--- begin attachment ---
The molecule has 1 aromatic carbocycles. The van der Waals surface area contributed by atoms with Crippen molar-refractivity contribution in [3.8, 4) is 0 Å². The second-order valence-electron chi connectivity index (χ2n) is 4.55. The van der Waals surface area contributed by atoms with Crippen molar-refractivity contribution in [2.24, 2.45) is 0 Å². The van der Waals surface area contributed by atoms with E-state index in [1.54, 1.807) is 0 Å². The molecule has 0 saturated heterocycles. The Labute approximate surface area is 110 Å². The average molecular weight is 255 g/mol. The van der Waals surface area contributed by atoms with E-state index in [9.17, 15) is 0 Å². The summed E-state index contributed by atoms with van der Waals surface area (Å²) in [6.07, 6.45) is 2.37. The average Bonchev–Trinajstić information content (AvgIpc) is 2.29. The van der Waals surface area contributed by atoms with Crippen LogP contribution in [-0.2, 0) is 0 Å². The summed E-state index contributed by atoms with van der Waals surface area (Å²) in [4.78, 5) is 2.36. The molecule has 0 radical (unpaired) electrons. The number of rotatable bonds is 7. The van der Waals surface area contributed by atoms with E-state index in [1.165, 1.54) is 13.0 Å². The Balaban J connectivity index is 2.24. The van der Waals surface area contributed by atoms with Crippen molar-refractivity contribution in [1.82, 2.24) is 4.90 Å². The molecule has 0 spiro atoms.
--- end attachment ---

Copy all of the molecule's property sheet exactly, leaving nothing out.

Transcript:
The molecule has 1 aromatic carbocycles. The van der Waals surface area contributed by atoms with Crippen molar-refractivity contribution in [3.8, 4) is 0 Å². The second-order valence-electron chi connectivity index (χ2n) is 4.55. The van der Waals surface area contributed by atoms with Crippen molar-refractivity contribution in [2.24, 2.45) is 0 Å². The van der Waals surface area contributed by atoms with E-state index in [1.54, 1.807) is 0 Å². The molecule has 0 saturated heterocycles. The Labute approximate surface area is 110 Å². The average molecular weight is 255 g/mol. The van der Waals surface area contributed by atoms with E-state index in [9.17, 15) is 0 Å². The summed E-state index contributed by atoms with van der Waals surface area (Å²) in [6.07, 6.45) is 2.37. The average Bonchev–Trinajstić information content (AvgIpc) is 2.29. The van der Waals surface area contributed by atoms with Crippen LogP contribution in [-0.2, 0) is 0 Å². The summed E-state index contributed by atoms with van der Waals surface area (Å²) in [4.78, 5) is 2.36. The molecule has 0 radical (unpaired) electrons. The number of rotatable bonds is 7. The van der Waals surface area contributed by atoms with E-state index in [1.165, 1.54) is 13.0 Å². The Balaban J connectivity index is 2.24. The van der Waals surface area contributed by atoms with Crippen molar-refractivity contribution in [1.82, 2.24) is 4.90 Å². The molecule has 0 spiro atoms.